by Vyckie Garrison
A quick perusal of Quiverfull family blogs illustrates the familiar feeling of “baby fever” – that intense desire for a newborn baby to love and nurture!
No matter how many arrows are already in their quiver, Quiverfull moms still report feeling as though their bodies crave another baby every month during ovulation – often it’s a full-time desire. I remember not being able to hold another mom’s baby without my mind screaming to me, “I want another baby!!”
Why the desperate need for more?
Partly – we really do love babies. Also, this “gotta have one” response has been conditioned by pro-natal articles such as “101 Reasons for Having Children!” by Nancy Campbell which we’ve all read.
But, how much of that passionate longing is simply evolutionary biology at work? In my Quiverfull days, I’d have been insulted by the suggestion – but now that I do not have an ideology to defend, it seems obvious to me that a huge part of my generative choices resulted from my lack of understanding about how female reproductive hormones work.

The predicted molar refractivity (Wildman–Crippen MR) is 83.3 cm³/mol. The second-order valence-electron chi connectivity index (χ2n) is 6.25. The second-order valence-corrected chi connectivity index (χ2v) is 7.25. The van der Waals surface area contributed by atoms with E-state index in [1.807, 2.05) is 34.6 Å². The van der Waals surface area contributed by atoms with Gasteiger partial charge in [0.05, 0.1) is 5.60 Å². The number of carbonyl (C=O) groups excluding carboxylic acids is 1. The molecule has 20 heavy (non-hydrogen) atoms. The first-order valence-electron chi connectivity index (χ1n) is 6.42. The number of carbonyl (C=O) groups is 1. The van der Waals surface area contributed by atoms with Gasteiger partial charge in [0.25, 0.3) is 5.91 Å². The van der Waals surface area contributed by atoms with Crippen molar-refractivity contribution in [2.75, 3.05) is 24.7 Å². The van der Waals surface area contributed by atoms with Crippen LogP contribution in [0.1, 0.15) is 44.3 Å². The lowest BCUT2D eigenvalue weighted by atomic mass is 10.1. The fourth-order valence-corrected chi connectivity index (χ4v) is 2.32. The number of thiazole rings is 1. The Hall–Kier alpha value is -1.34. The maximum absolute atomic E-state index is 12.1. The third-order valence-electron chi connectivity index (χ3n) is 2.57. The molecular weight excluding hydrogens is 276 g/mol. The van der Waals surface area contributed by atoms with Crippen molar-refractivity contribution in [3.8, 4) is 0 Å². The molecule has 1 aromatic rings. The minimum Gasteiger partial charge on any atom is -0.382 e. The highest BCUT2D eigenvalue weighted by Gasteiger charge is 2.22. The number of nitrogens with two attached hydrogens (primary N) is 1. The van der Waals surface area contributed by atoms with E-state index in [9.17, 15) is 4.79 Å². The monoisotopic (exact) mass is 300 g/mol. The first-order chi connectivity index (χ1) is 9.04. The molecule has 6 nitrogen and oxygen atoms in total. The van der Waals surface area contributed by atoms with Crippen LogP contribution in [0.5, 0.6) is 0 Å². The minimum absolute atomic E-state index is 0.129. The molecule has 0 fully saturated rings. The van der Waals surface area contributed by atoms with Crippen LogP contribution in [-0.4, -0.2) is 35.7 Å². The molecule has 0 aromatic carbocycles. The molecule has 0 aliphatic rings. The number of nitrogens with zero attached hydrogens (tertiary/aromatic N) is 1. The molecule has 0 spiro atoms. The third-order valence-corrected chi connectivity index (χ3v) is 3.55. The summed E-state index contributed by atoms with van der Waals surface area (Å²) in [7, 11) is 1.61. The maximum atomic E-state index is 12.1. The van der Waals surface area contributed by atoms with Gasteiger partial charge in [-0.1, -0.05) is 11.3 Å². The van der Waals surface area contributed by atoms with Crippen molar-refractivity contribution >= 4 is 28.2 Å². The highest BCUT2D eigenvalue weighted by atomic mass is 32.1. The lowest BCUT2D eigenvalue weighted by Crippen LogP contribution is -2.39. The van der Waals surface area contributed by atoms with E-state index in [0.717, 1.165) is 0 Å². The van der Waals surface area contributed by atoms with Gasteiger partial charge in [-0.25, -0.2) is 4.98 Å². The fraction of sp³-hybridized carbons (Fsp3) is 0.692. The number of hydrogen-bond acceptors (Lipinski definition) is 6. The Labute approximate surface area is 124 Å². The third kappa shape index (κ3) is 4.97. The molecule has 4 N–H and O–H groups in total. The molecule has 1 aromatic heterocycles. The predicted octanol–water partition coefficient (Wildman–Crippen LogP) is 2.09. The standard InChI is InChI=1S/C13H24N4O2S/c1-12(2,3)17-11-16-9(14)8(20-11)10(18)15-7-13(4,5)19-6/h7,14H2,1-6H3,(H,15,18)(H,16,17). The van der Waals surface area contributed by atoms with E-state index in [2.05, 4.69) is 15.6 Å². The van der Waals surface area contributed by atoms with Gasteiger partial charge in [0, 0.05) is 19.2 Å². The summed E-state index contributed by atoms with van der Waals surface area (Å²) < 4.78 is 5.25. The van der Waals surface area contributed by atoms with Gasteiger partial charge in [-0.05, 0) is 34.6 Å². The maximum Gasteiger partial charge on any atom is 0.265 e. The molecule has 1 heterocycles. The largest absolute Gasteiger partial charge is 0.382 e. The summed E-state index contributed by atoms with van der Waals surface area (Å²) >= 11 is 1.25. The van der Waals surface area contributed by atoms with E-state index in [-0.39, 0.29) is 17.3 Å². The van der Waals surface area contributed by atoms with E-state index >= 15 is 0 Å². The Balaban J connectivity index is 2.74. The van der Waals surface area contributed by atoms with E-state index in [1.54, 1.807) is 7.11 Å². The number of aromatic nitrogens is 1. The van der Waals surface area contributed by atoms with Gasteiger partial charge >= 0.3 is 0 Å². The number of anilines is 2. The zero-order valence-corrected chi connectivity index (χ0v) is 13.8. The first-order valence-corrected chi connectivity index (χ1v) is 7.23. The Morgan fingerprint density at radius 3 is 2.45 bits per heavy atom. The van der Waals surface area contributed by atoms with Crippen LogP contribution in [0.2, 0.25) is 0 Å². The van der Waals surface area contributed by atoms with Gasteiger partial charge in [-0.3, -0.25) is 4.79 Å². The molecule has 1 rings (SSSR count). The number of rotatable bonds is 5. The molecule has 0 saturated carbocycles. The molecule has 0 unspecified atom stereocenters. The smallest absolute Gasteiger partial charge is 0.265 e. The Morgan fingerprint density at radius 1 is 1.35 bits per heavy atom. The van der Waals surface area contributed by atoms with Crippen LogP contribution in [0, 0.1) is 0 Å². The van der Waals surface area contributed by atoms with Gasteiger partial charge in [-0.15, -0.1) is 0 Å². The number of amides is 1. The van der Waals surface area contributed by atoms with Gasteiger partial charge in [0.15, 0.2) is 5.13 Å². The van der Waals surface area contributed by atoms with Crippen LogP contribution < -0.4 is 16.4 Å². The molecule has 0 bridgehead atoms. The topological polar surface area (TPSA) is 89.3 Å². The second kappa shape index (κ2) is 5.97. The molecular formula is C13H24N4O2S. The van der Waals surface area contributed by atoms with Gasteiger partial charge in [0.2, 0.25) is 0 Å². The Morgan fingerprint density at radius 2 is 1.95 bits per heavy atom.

As “Supernatural Family Planning” practitioners are quick to point out: when a woman is ovulating, her desire for her man is most intense. The hormonal aspect of our fertility directly affects a woman’s health, weight, complexion, intelligence, mood, physical strength and stamina, balance and coordination, libido – and her desire for pregnancy.
Comments open below
Vyckie Garrison started No Longer Quivering to tell the story of her “escape” from the Quiverfull movement. Over time, NLQ has developed into a valuable resource of information regarding the deceptions and dangers of the Quiverfull philosophy and lifestyle. Several more former QF adherents are now contributing their stories to NLQ and our collective voice makes these Quiverfull warnings impossible to dismiss or ignore.
NLQ Recommended Reading …
‘Breaking Their Will: Shedding Light on Religious Child Maltreatment‘ by Janet Heimlich
‘Quivering Daughters‘ by Hillary McFarland
‘Quiverfull: Inside the Christian Patriarchy Movement‘ by Kathryn Joyce